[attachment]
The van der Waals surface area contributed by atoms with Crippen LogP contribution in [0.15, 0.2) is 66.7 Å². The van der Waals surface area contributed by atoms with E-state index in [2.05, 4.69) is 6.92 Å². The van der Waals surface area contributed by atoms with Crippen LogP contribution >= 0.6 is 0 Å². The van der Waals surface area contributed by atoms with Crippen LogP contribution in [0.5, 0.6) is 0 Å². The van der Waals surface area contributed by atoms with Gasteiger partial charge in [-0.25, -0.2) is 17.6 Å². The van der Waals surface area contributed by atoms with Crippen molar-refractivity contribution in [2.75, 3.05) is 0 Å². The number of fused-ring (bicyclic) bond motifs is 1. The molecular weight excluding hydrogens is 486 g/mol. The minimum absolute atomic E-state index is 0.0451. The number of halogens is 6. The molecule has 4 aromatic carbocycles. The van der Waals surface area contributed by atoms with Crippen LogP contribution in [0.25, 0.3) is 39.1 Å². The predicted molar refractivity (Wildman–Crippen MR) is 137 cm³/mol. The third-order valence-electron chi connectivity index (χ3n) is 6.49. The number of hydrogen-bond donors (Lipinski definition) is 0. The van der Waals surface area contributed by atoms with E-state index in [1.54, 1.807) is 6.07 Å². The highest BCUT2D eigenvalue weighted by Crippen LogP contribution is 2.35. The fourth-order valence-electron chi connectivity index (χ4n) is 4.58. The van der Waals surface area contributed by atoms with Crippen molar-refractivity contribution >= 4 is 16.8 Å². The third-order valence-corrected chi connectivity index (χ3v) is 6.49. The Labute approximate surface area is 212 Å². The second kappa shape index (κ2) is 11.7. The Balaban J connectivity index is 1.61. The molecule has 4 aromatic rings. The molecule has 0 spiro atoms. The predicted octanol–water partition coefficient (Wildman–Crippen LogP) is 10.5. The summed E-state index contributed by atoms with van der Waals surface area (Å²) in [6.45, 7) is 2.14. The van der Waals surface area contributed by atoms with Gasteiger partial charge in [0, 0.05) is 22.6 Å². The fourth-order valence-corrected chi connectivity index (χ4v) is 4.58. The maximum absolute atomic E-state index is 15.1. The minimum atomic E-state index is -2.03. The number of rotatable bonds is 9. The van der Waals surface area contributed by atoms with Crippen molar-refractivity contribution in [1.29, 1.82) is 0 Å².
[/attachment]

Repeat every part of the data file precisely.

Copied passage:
The van der Waals surface area contributed by atoms with Crippen LogP contribution in [0.15, 0.2) is 66.7 Å². The van der Waals surface area contributed by atoms with E-state index in [2.05, 4.69) is 6.92 Å². The van der Waals surface area contributed by atoms with Crippen LogP contribution >= 0.6 is 0 Å². The van der Waals surface area contributed by atoms with Crippen LogP contribution in [0.5, 0.6) is 0 Å². The van der Waals surface area contributed by atoms with Gasteiger partial charge in [-0.25, -0.2) is 17.6 Å². The van der Waals surface area contributed by atoms with Crippen molar-refractivity contribution in [2.75, 3.05) is 0 Å². The number of fused-ring (bicyclic) bond motifs is 1. The molecular weight excluding hydrogens is 486 g/mol. The minimum absolute atomic E-state index is 0.0451. The number of halogens is 6. The molecule has 4 aromatic carbocycles. The van der Waals surface area contributed by atoms with Crippen LogP contribution in [0.25, 0.3) is 39.1 Å². The predicted molar refractivity (Wildman–Crippen MR) is 137 cm³/mol. The third-order valence-electron chi connectivity index (χ3n) is 6.49. The number of hydrogen-bond donors (Lipinski definition) is 0. The van der Waals surface area contributed by atoms with E-state index in [1.54, 1.807) is 6.07 Å². The highest BCUT2D eigenvalue weighted by Crippen LogP contribution is 2.35. The fourth-order valence-electron chi connectivity index (χ4n) is 4.58. The van der Waals surface area contributed by atoms with Crippen molar-refractivity contribution >= 4 is 16.8 Å². The third-order valence-corrected chi connectivity index (χ3v) is 6.49. The Labute approximate surface area is 212 Å². The second kappa shape index (κ2) is 11.7. The Balaban J connectivity index is 1.61. The molecule has 4 aromatic rings. The molecule has 0 spiro atoms. The predicted octanol–water partition coefficient (Wildman–Crippen LogP) is 10.5. The summed E-state index contributed by atoms with van der Waals surface area (Å²) in [6.45, 7) is 2.14. The van der Waals surface area contributed by atoms with Gasteiger partial charge in [0, 0.05) is 22.6 Å². The fourth-order valence-corrected chi connectivity index (χ4v) is 4.58. The maximum absolute atomic E-state index is 15.1. The minimum atomic E-state index is -2.03. The number of rotatable bonds is 9. The van der Waals surface area contributed by atoms with Crippen molar-refractivity contribution in [1.29, 1.82) is 0 Å².